German authorities have raided Freshfields' Frankfurt office a second time.
The latest raid, like the one last October, is understood to have focused on the firm's work for Maple Bank, a Canadian lender whose German arm was shut down shortly after German authorities began investigating it for dividend stripping.
Dividend stripping is a tax minimisation strategy which involved duplicating tax refunds on certain types of share deals, and has been declared illegal in Germany. Investigations into the €12 billion tax dodge have ensnared dozens of blue chip institutions in Germany including Commerzbank and Deutsche Bank. BlackRock had its office in Munich raided, while executives at Australian bank Macquarie have been targeted in Cologne.
Two Freshfields partners and a tax specialist are under the microscope, according to German reports, but the firm declined to name them. In a statement it confirmed that the raid occurred, but rejected suggestions it had been involved in anything illegal. “We remain convinced that our advice was legally sound. It was always in keeping with the current state of the law," said a spokesman. "We look forward to any court case with complete confidence.”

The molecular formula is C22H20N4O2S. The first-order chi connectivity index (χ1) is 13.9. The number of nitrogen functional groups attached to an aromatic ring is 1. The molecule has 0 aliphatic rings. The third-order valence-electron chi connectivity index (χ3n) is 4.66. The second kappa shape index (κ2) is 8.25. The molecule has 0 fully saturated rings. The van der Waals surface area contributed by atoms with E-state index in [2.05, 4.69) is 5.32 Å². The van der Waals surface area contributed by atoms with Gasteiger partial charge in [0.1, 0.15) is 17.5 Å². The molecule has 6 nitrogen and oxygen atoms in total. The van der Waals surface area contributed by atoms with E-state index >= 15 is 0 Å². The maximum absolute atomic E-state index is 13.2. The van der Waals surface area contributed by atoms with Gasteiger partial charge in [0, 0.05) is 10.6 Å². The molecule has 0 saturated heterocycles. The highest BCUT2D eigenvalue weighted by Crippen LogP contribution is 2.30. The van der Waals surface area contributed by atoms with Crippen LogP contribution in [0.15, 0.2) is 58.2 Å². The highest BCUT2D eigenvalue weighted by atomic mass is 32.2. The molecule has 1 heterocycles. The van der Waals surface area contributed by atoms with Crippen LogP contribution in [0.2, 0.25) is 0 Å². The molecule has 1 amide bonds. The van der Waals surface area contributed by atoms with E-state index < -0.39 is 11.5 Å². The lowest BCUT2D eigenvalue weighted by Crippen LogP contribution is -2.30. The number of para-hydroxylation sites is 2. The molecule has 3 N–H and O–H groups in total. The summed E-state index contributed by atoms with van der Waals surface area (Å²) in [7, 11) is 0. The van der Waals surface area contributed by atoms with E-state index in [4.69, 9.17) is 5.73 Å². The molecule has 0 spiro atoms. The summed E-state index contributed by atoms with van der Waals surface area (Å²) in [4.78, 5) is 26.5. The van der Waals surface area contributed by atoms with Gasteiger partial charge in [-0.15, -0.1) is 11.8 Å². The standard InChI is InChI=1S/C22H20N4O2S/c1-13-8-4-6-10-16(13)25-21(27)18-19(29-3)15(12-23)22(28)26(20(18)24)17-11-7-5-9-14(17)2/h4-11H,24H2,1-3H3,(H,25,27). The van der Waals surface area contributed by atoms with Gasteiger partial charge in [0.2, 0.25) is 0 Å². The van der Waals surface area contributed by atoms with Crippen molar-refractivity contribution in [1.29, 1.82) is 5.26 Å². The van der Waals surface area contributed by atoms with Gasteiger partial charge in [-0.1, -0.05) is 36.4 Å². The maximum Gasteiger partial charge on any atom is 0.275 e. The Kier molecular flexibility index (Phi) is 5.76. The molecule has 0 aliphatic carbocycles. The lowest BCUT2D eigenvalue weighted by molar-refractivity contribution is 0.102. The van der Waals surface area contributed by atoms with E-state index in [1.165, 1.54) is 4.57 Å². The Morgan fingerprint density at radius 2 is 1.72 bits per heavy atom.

But every cloud has a silver lining. A few weeks after the first raid Freshfields launched a dawn raid app. ‘Antitrust 101’, listed as suitable for ages four and up, is ostensibly for clients, but there’s surely no reason why staff in Germany can’t use it too.
And the Germans do keep coming for Freshfields over its dividend stripping advice. It was criticised by a German parliamentary committee for promoting the practice after it was known to be under investigation, and subjected to legal action in Germany's Federal Fiscal Court in 2016 after it refused to yield up documents. The firm was exonerated.